• Identifying each user’s most frequent contacts (top 20) including the earliest, latest and number of communications.

    This task was achieved by running certain SQL statements per individual into the database I designed and populated at the beginning. Left outer join provided the ability to indentify email addresses without an employee_ID present in the database.

    Example results:

    After the algorithm to discover the most frequent contacts completed processing, analysis could be performed on the statistics. The statistics discovered that the Manager of Risk Management Head, Vince Kaminski had sent 1619 emails to his personal email address vkaminski@aol.com. This would raise serious suspicions as to why he had sent a huge volume of emails to his personal external email account. The president of Enron Online, Louise Kitchen had sent the most emails (223) the CEO of Enron America, John Lavorato (john.lavorato@enron.com). Similarly John Lavorato had sent the most emails (173) to Louise Kitchen (louise.kitchen@enron.com); indicating a very close relationship. After some organisation research it was revealed that John Lavorato and Louise Kitchen had received bonuses in 2002 for $5 million and $2 million respectively from work on Enron’s energy trading component [http://edition.cnn.com/2002/LAW/02/09/enron.bonuses/index.html]. The bonuses were awarded shortly before thousands of Enron employees were laid off and the company declared bankruptcy; sparking anger amongst employees who suggested that the money should have been used for their severance packages.


  • Email circulation graphs

    The graph visualisations present the sender, original recipients and additional recipients that had been added via reply or forward. All nodes were linked with edges based on who they inherited the email from. The edge colours were inherited from their source node and an increased edge thickness indicated more communication between the source and target nodes. Edge labels state the initial contact method (Original, Reply or forward) and recipient type (To or Cc). Bcc recipients were ignored as they were a duplicate of Cc recipients. The following table describes the visualisation graph node colour scheme:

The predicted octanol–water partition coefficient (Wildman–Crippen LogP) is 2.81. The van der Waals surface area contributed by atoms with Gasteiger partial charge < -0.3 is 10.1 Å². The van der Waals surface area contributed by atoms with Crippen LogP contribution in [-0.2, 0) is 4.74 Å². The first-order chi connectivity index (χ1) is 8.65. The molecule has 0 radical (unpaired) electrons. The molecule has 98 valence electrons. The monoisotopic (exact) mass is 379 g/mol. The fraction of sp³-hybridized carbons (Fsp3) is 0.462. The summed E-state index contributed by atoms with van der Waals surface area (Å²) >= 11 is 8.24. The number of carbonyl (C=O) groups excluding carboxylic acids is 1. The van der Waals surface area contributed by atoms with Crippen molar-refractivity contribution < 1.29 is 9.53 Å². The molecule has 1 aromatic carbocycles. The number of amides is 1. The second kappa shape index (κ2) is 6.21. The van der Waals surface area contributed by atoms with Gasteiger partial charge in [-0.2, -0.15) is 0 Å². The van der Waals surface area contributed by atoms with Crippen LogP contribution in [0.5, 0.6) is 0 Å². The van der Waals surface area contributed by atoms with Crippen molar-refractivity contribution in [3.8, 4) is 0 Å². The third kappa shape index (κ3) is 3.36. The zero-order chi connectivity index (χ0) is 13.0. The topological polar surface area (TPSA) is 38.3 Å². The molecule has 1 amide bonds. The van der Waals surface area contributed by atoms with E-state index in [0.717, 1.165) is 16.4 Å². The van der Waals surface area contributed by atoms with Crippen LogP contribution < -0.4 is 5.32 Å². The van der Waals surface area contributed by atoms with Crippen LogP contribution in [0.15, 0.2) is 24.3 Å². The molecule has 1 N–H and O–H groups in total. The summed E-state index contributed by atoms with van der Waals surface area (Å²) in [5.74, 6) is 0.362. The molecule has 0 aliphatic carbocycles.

Node Colour Meaning
    Red The email address that sent the original email message.
    Green A To recipient.
    Blue A Cc recipient.
    Pink A From header email address that was not present in any prior exchanged email’s From, To or Cc recipients. This scenario is likely to have been caused by an Enron employee deleting a reply or forward that contained the specified email address as a recipient. Therefore it was unknown who the email address inherited the email from, thus the initial edge could not be established. Original emails with recipients including distribution email addresses have a greater chance of having pink nodes. This is caused by the distribution list hiding its member’s email addresses from the server logs. When a member then replies it is unknown who they inherited the email from, as they were not in the recipient list.

    The visualisation demonstrates that marie.heard@enron.com was the original email sender and she sent the email to billy.dixon@bp.com, tana.jones@enron.com and carol.st.@enron.com as To, Cc and Cc recipients respectively. Billy has frequent communication with Marie, Tana and Carol as well as introducing multiple new Cc recipients l.voinorosky@enron.com, e..mcdermed@enron.com and j.ruitenschild@enron.com. Marie forwards the email to debra.perlinglere@enron.com. Darren.van@enron.com replies to Marie and Carol but it is unknown who Darren inherited the email from. It is important to note that the most communication is between the sender Marie and the three main recipients Billy, Carol and Tana. This is indicated by the thickness of the communication edges.

    Another example:


  • Identifying email group members from email logs


  • Enron Organisation Communication Network

    All emails were scanned and all communication between each employee was recorded and mapped.

    The following is the node colour scheme: